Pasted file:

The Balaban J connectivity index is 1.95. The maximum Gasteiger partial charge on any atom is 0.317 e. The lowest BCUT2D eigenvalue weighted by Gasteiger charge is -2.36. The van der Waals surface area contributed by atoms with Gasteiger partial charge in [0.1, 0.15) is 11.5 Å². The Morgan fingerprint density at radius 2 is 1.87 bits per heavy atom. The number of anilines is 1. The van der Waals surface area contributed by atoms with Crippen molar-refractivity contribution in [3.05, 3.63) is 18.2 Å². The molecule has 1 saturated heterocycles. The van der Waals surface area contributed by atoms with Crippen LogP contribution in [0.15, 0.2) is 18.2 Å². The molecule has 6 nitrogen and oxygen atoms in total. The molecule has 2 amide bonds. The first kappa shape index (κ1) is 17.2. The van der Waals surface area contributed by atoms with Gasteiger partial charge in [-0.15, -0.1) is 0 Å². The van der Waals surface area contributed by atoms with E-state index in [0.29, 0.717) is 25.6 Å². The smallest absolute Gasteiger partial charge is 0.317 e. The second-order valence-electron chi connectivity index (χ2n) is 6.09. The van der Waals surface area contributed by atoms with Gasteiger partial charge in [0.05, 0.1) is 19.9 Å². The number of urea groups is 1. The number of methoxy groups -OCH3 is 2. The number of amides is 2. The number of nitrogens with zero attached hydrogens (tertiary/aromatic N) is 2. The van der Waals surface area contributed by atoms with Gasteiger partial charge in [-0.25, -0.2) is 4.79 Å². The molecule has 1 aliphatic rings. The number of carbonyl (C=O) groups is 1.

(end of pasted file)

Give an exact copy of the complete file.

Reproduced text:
The Balaban J connectivity index is 1.95. The maximum Gasteiger partial charge on any atom is 0.317 e. The lowest BCUT2D eigenvalue weighted by Gasteiger charge is -2.36. The van der Waals surface area contributed by atoms with Gasteiger partial charge in [0.1, 0.15) is 11.5 Å². The Morgan fingerprint density at radius 2 is 1.87 bits per heavy atom. The number of anilines is 1. The van der Waals surface area contributed by atoms with Crippen molar-refractivity contribution in [3.05, 3.63) is 18.2 Å². The molecule has 1 saturated heterocycles. The van der Waals surface area contributed by atoms with Crippen LogP contribution in [0.15, 0.2) is 18.2 Å². The molecule has 6 nitrogen and oxygen atoms in total. The molecule has 2 amide bonds. The first kappa shape index (κ1) is 17.2. The van der Waals surface area contributed by atoms with Gasteiger partial charge in [-0.15, -0.1) is 0 Å². The van der Waals surface area contributed by atoms with E-state index in [0.29, 0.717) is 25.6 Å². The smallest absolute Gasteiger partial charge is 0.317 e. The second-order valence-electron chi connectivity index (χ2n) is 6.09. The van der Waals surface area contributed by atoms with Gasteiger partial charge in [0.05, 0.1) is 19.9 Å². The number of urea groups is 1. The number of methoxy groups -OCH3 is 2. The number of amides is 2. The number of nitrogens with zero attached hydrogens (tertiary/aromatic N) is 2. The van der Waals surface area contributed by atoms with Gasteiger partial charge in [-0.25, -0.2) is 4.79 Å². The molecule has 1 aliphatic rings. The number of carbonyl (C=O) groups is 1.